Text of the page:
It remained in the defenses of City Point, Virginia, and occupying Fort McKean until the 15th of January, 1865, when it was ordered to, and moved to Warrren Station, on the Weldon railroad, south of Petersburg, where it arrived on the evening of that day. February 6, following, it participated in the advance on the enemy's right towards Hatcher's Run. On February 9, it occupied Fort Fisher, some two miles from Hatcher's Run, toward PEtersburg and near Patrick Station. While occupying Fort Fisher, one section for a time occupied Battery Lee, a short distance to the left of Fisher. It remained in Fort Fisher until the 2d of April following, when it left that work and participated, with the Sixth and Twenty-fourth Army Corps, in the attack upon the enemy's lines South and to the West of Petersburg, which resulted in the evacuation of the latter and Richmond, and the surrender of Lee. On the morning of the 3d of April, this battery, with the reserved artillery brigade of the Sixth Corps, was ordered to take charge of the captured artillery around Petersburg, and move to City Point, where it arrived on the same evening, and went into camp, remaining until May 3, when it broke camp and marched to Alexandria, Virginia. On the 3d of June following, its guns were turned over to the Ordnance Department at Washington, D. C., and on the 5th it embarked by rail for Burlington, Vermont, where it arrived on the 9th, and was mustered out of service on the 13th, and on the 16th the officers and men dispersed for their homes.

This battery was on the field and in position during the battle of the Wilderness, but was not actively engaged, as, owing to the character of the country, it was impracticable to user artillery. The first baptism of fire which it received, was after it had crossed the James River at Wilcox Landing on the 17th of June, 1864. After crossing the pontoon bridge at that place it moved up the bank of the river about a mile and went into camp for the night, after a long and wearisome march.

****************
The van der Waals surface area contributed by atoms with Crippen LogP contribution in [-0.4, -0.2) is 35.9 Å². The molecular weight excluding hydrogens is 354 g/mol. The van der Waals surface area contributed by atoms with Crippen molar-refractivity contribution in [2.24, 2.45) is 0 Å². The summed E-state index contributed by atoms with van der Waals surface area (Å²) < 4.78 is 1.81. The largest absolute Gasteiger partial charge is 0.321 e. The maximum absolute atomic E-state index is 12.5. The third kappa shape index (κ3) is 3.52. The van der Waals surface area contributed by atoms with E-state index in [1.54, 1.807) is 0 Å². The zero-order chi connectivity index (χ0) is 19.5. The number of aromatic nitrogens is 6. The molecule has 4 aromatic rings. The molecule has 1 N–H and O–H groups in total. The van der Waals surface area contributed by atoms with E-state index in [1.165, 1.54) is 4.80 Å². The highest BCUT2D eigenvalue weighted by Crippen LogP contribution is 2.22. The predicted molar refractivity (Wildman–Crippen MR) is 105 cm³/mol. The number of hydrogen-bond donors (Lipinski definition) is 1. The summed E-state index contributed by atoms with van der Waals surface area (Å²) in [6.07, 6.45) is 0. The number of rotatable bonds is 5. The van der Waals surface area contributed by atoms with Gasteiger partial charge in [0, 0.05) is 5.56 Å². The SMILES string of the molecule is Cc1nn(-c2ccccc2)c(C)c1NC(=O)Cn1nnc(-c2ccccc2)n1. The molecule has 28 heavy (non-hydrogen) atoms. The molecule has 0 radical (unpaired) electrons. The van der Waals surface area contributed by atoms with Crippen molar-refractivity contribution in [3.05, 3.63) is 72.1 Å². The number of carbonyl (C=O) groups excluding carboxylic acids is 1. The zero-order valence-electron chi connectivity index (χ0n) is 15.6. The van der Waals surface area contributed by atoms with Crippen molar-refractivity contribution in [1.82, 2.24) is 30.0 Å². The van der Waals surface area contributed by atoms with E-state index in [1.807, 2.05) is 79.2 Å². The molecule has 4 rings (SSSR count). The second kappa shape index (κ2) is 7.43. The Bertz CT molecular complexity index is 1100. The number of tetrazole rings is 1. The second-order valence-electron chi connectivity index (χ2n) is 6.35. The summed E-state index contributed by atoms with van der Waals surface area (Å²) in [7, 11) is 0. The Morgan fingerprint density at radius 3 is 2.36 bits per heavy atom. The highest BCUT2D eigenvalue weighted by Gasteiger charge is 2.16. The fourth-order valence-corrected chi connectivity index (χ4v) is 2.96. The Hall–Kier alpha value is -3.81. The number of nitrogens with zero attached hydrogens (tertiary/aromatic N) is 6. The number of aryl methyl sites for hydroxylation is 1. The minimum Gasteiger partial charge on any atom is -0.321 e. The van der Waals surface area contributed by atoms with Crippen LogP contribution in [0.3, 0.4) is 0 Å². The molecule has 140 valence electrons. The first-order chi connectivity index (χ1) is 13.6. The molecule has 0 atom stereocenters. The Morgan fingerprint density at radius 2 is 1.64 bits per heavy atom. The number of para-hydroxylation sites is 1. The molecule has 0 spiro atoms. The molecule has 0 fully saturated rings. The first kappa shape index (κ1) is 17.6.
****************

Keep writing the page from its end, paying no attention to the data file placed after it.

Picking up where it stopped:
Shortly after going into camp on the bottom lands the enemy took possession of the high bluffs on the opposite side of the river, with its artillery and cavalry, and opened fire with several guns upon it. Owing to its position being so much lower than the enemy's batteries it could not reply, but was compelled to strike tents, hitch up and move out under a well directed fire of shot and shell, which it did without the loss of a man. After going into position on the lines before Petersburg, and from Jun 20 to July 30 the battery was almost daily and nightly engaged in artillery duels with the enemy's batteries, so that during that period it was almost one constant artillery engagement. On the 30th of July, 1864, when the great mine explosion took place in front of Petersburg, the battery was occupying Fort Morton directly opposite the mine and the enemy's redoubts which were blown up by its explosion. The battery was hotly engaged with the enemy's artillery from 3:50 a.m. until 10:30 a.m., during which time three hundred and ninety-five shot and shell were thrown upon the enemy's columns, which were within easy range. The battery, being protected by the heavy embankments of the forts, suffered no serious loss. During the time it occupied Fort Morton, which was some forty days first and last, a day or night without an engagement with the enemy's artillery was an exception; indeed the artillery fire was almost constant, and the mortar fire was a regular nightly occurrence.